This type of design isn’t very different from the previous one, as it utilizes the same core concepts but flips the spindle angle by 180 degrees to get the opposite motion for the same actions.







All gears up on the rear end of the lever

Now, this is the type of gear system that I grew up on. It consists of levers on both the front and back ends. The front one decrements the gear, while the back one increments it by one. The default starting position is neutral.

From neutral, if you want to go higher, you need to press the back lever of the car using your heel. This will shift you to the first gear. Press the back lever again and you will shift up to second gear. This goes on until you reach the final gear. 

To downshift, you need to press the forward lever using the balls of your feet. Each subsequent press will decrement the gear shift by one until you finally reach neutral. Although this type of gear system was quite widely used a few years ago, the newer and more efficient gear shifting systems have started to replace these.

-1 (front lever) Neutral → 1 → 2 → 3 → 4 → 5 1 (back lever)

All gears up on the front end of the lever

This type of gear is the reverse of the above one. This is the type of gear shift pattern that is usually seen on Japanese-origin motorbikes. The pattern follows the same rule, with just the direction of the shift reversed. 

The front lever increments the gear level by one, and the rear lever decrements it by one. It starts at a default value of Neutral, and you need to press the front lever to shift into a higher gear.

To downshift, you simply press the rear lever using the heel of your feet and keep pushing until you reach back to the neutral gear. While this is not as widely known or manufactured as the others, it is still a gear pattern that finds use in some of the older Japanese Motorcycles.

1 (front lever) 5 ← 4 ← 3 ← 2 ← 1 ← Neutral  -1 (back lever)

All Gears Up on Rear End of Lever – except for First Gear on Front End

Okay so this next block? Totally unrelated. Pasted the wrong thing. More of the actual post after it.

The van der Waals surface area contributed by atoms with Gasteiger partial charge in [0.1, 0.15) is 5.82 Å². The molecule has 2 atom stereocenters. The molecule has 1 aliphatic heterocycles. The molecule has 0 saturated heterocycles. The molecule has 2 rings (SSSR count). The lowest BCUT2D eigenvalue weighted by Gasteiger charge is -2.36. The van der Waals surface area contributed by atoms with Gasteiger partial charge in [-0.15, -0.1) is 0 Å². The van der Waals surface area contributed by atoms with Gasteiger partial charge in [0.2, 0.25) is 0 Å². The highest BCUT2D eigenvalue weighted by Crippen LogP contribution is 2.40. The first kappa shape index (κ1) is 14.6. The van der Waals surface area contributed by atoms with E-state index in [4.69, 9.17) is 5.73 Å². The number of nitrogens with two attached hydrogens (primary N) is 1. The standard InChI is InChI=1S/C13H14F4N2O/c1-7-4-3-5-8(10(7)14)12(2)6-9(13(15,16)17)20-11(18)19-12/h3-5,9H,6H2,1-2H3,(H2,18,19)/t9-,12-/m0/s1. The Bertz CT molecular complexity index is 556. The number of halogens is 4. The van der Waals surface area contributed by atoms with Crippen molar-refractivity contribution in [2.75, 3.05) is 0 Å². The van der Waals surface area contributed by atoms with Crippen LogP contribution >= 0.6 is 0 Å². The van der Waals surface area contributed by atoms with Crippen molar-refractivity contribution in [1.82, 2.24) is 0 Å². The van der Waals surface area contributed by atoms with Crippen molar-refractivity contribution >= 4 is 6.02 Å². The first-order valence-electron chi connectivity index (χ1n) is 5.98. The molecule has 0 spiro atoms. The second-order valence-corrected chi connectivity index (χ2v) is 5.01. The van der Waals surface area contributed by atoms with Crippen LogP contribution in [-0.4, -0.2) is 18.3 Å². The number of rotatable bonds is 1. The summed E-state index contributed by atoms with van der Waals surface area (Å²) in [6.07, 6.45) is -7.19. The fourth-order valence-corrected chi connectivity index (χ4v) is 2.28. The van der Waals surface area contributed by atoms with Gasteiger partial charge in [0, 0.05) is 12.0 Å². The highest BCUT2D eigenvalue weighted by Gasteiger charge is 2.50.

Now, this system is a wee bit complicated. It doesn’t require cryptography or rocket science knowledge, but it does require some common sense and quick thinking. This gear pattern can be thought of as a mix between the first type and the third type.

As we know, the third type of gear shift pattern has two levers, with the rear one incrementing the gear shift and the front one downshifting. Thai gear shift pattern has a similar placement, with the slight change that when the bike is in neutral, you need to downshift using the front lever to get to first gear.

After that, you can increment the gear shift using the back lever as usual. The gear shift pattern itself is pretty simple, but it requires quite a lot of getting used to before you can finally get it down. 

You start at neutral, and then, to reach the first gear, you need to downshift using the front lever. This will put you in the first gear. To go to higher levels of the gear, you need to shaft using the back lever as usual, with the first back lever shift getting you to second gear and so on.

While downshifting, you need to shift all the way down to the first gear and then shift up once to get the motorbike in neutral. Do not ask me the nuances of this pattern. I do not know how it goes from first gear to second gear while shifting up but goes from first gear to neutral while shifting down. I mean, there is a reason that we no longer see these types of gear shift patterns in motorbikes anymore.

-1 (front lever) 1 ←  Neutral → 2 → 3 → 4 → 5 1 (back lever)


Whew! That was a hell of a ride. While you don’t need to remember all the gear shift patterns, it is still nice to know which pattern evolved into the one you currently use. Soon enough, all the other gear shift patterns will become obsolete as more and more manufacturers shift to the First Gear Down, Rest All Gears Up pattern for good.